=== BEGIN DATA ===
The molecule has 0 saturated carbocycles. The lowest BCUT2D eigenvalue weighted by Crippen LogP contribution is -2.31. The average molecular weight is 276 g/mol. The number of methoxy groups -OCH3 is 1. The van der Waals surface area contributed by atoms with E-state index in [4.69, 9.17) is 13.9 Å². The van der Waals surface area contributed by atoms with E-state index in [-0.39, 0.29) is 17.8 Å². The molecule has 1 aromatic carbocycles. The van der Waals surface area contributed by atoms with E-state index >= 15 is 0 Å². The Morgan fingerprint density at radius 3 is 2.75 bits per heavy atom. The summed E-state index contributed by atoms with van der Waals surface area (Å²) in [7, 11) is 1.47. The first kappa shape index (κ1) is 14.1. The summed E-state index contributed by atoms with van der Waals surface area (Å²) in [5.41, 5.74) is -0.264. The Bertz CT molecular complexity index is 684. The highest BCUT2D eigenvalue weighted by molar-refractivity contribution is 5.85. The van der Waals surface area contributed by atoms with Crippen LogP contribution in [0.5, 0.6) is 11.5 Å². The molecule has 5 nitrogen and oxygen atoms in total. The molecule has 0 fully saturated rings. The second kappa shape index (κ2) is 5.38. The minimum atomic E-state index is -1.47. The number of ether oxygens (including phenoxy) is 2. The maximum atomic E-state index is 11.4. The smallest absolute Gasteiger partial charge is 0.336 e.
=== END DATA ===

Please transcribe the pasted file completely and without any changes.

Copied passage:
The molecule has 0 saturated carbocycles. The lowest BCUT2D eigenvalue weighted by Crippen LogP contribution is -2.31. The average molecular weight is 276 g/mol. The number of methoxy groups -OCH3 is 1. The van der Waals surface area contributed by atoms with E-state index in [4.69, 9.17) is 13.9 Å². The van der Waals surface area contributed by atoms with E-state index in [-0.39, 0.29) is 17.8 Å². The molecule has 1 aromatic carbocycles. The van der Waals surface area contributed by atoms with E-state index >= 15 is 0 Å². The Morgan fingerprint density at radius 3 is 2.75 bits per heavy atom. The summed E-state index contributed by atoms with van der Waals surface area (Å²) in [7, 11) is 1.47. The first kappa shape index (κ1) is 14.1. The summed E-state index contributed by atoms with van der Waals surface area (Å²) in [5.41, 5.74) is -0.264. The Bertz CT molecular complexity index is 684. The highest BCUT2D eigenvalue weighted by molar-refractivity contribution is 5.85. The van der Waals surface area contributed by atoms with Crippen LogP contribution in [0.5, 0.6) is 11.5 Å². The molecule has 5 nitrogen and oxygen atoms in total. The molecule has 0 fully saturated rings. The second kappa shape index (κ2) is 5.38. The minimum atomic E-state index is -1.47. The number of ether oxygens (including phenoxy) is 2. The maximum atomic E-state index is 11.4. The smallest absolute Gasteiger partial charge is 0.336 e.